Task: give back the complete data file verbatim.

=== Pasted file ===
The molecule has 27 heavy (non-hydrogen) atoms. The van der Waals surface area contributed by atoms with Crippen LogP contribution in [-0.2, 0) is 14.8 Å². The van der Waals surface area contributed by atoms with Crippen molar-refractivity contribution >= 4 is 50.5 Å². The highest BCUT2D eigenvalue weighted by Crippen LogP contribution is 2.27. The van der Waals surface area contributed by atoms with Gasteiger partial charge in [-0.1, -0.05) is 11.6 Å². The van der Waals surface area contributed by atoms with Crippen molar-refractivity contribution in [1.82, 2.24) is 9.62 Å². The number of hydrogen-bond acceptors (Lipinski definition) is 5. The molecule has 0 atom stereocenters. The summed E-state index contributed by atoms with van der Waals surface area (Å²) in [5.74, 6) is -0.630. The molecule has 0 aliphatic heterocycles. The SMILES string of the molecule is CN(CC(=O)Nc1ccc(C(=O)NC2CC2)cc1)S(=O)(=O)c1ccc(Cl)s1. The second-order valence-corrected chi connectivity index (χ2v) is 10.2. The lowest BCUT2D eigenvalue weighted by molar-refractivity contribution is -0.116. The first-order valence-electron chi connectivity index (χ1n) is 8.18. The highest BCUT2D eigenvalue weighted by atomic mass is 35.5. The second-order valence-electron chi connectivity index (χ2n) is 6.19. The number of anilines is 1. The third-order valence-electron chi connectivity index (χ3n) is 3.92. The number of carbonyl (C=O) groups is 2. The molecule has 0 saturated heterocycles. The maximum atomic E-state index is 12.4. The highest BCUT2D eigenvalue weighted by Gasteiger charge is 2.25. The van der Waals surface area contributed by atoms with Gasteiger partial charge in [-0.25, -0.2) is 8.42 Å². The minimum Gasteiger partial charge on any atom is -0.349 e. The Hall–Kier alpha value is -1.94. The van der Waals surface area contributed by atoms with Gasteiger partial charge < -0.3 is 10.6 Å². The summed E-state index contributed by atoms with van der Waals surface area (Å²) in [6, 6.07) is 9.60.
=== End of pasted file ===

The molecule has 27 heavy (non-hydrogen) atoms. The van der Waals surface area contributed by atoms with Crippen LogP contribution in [-0.2, 0) is 14.8 Å². The van der Waals surface area contributed by atoms with Crippen molar-refractivity contribution >= 4 is 50.5 Å². The highest BCUT2D eigenvalue weighted by Crippen LogP contribution is 2.27. The van der Waals surface area contributed by atoms with Gasteiger partial charge in [-0.1, -0.05) is 11.6 Å². The van der Waals surface area contributed by atoms with Crippen molar-refractivity contribution in [1.82, 2.24) is 9.62 Å². The number of hydrogen-bond acceptors (Lipinski definition) is 5. The molecule has 0 atom stereocenters. The summed E-state index contributed by atoms with van der Waals surface area (Å²) in [5.74, 6) is -0.630. The molecule has 0 aliphatic heterocycles. The SMILES string of the molecule is CN(CC(=O)Nc1ccc(C(=O)NC2CC2)cc1)S(=O)(=O)c1ccc(Cl)s1. The second-order valence-corrected chi connectivity index (χ2v) is 10.2. The lowest BCUT2D eigenvalue weighted by molar-refractivity contribution is -0.116. The first-order valence-electron chi connectivity index (χ1n) is 8.18. The highest BCUT2D eigenvalue weighted by atomic mass is 35.5. The second-order valence-electron chi connectivity index (χ2n) is 6.19. The number of anilines is 1. The third-order valence-electron chi connectivity index (χ3n) is 3.92. The number of carbonyl (C=O) groups is 2. The molecule has 0 saturated heterocycles. The maximum atomic E-state index is 12.4. The highest BCUT2D eigenvalue weighted by Gasteiger charge is 2.25. The van der Waals surface area contributed by atoms with Gasteiger partial charge in [-0.25, -0.2) is 8.42 Å². The minimum Gasteiger partial charge on any atom is -0.349 e. The Hall–Kier alpha value is -1.94. The van der Waals surface area contributed by atoms with Gasteiger partial charge < -0.3 is 10.6 Å². The summed E-state index contributed by atoms with van der Waals surface area (Å²) in [6, 6.07) is 9.60.